US Senate votes to block FCC reinstatement of Fairness Doctrine

[JURIST] The US Senate on Thursday voted 87-11 [roll call] to approve an amendment [S.Amdt. 573 text, PDF] that would prevent the Federal Communications Commission (FCC) [official website] from reinstating the Fairness Doctrine [MBC backgrounder]. Under the doctrine, which was struck down by the FCC in 1987, broadcast licenses could be revoked if the broadcaster failed to give airtime to opposing sides of controversial issues. The proposal was introduced by conservative lawmakers seeking to preempt the Obama administration from attempting to resurrect the policy, but earlier this month a White House spokesman told Fox News that Obama opposes the Fairness Doctrine [report]. The Senate proposal forbids the FCC from prescribing any rules or standards requiring "that broadcasters present or ascertain opposing viewpoints on issues of public importance." The amendment was added to the District of Columbia House Voting Act [S. 160 materials; text, PDF], which seeks to provide full voting rights to the District of Columbia in the House of Representatives. The legislation now moves to the House for consideration.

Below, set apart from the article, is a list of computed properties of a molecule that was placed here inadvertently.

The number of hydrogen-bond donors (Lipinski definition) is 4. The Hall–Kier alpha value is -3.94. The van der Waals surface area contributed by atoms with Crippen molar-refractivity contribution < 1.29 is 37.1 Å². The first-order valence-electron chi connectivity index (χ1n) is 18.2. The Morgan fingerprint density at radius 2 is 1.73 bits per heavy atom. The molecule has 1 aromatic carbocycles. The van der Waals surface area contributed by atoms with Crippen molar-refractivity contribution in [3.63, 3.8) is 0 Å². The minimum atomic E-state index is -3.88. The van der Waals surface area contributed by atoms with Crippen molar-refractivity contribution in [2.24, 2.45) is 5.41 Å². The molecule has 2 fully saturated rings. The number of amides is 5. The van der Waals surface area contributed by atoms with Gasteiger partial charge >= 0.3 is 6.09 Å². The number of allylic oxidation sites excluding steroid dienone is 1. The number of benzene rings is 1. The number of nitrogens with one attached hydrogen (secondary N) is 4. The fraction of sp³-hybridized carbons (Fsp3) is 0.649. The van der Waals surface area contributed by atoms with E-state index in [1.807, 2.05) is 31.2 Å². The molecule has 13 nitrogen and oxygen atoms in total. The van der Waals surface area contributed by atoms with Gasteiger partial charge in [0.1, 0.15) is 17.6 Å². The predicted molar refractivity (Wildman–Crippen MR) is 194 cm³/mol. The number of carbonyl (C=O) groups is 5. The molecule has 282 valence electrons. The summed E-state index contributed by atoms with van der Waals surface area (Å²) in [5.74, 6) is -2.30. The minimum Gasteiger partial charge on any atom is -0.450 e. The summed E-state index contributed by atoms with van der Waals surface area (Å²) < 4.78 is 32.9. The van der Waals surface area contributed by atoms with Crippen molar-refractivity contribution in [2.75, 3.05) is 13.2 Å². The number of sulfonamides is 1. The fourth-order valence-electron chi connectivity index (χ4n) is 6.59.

In July 2007, then-FCC Chairman Kevin Martin assured the public that the FCC would not reinstate [JURIST report] the Fairness Doctrine. Martin's comments followed a push from Democratic lawmakers for Congress to consider reinstating the doctrine, after conservative radio talk shows widely attacked immigration reform bills on air. Republican members of Congress responded by introducing the ultimately-unsuccessful Broadcaster Freedom Act of 2007 [HR 2905 text], which would have prevented reinstatement of the doctrine.

 

About Paper Chase

Paper Chase is JURIST's real-time legal news service, powered by a team of 30 law student reporters and editors led by law professor Bernard Hibbitts at the University of Pittsburgh School of Law. As an educational service, Paper Chase is dedicated to presenting important legal news and materials rapidly, objectively and intelligibly in an accessible format.

© Copyright JURIST Legal News and Research Services, Inc., 2013.